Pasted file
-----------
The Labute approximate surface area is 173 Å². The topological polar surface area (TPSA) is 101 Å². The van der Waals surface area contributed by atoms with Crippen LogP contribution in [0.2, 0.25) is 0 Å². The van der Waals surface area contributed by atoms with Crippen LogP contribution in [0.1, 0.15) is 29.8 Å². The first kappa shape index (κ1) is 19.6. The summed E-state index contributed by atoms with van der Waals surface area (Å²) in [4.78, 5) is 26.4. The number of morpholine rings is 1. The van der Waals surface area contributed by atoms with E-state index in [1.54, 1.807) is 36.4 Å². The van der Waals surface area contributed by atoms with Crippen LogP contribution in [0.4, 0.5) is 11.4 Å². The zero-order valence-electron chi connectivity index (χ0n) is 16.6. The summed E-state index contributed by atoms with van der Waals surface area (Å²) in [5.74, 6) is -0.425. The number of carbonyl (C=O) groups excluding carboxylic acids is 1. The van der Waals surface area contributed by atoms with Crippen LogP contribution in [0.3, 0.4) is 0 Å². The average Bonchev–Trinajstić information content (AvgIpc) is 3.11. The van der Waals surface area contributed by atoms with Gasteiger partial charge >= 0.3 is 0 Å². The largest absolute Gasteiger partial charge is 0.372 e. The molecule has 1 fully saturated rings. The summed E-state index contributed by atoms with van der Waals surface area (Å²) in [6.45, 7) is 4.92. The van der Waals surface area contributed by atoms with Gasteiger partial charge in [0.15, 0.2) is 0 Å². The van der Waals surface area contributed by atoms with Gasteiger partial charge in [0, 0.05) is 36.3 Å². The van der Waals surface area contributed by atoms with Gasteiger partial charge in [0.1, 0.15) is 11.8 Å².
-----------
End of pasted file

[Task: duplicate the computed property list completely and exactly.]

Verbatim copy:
The Labute approximate surface area is 173 Å². The topological polar surface area (TPSA) is 101 Å². The van der Waals surface area contributed by atoms with Crippen LogP contribution in [0.2, 0.25) is 0 Å². The van der Waals surface area contributed by atoms with Crippen LogP contribution in [0.1, 0.15) is 29.8 Å². The first kappa shape index (κ1) is 19.6. The summed E-state index contributed by atoms with van der Waals surface area (Å²) in [4.78, 5) is 26.4. The number of morpholine rings is 1. The van der Waals surface area contributed by atoms with E-state index in [1.54, 1.807) is 36.4 Å². The van der Waals surface area contributed by atoms with Crippen LogP contribution in [0.4, 0.5) is 11.4 Å². The zero-order valence-electron chi connectivity index (χ0n) is 16.6. The summed E-state index contributed by atoms with van der Waals surface area (Å²) in [5.74, 6) is -0.425. The number of carbonyl (C=O) groups excluding carboxylic acids is 1. The van der Waals surface area contributed by atoms with Crippen LogP contribution in [0.3, 0.4) is 0 Å². The average Bonchev–Trinajstić information content (AvgIpc) is 3.11. The van der Waals surface area contributed by atoms with Gasteiger partial charge >= 0.3 is 0 Å². The largest absolute Gasteiger partial charge is 0.372 e. The molecule has 1 fully saturated rings. The summed E-state index contributed by atoms with van der Waals surface area (Å²) in [6.45, 7) is 4.92. The van der Waals surface area contributed by atoms with Gasteiger partial charge in [0.15, 0.2) is 0 Å². The van der Waals surface area contributed by atoms with Gasteiger partial charge in [0, 0.05) is 36.3 Å². The van der Waals surface area contributed by atoms with Gasteiger partial charge in [0.1, 0.15) is 11.8 Å².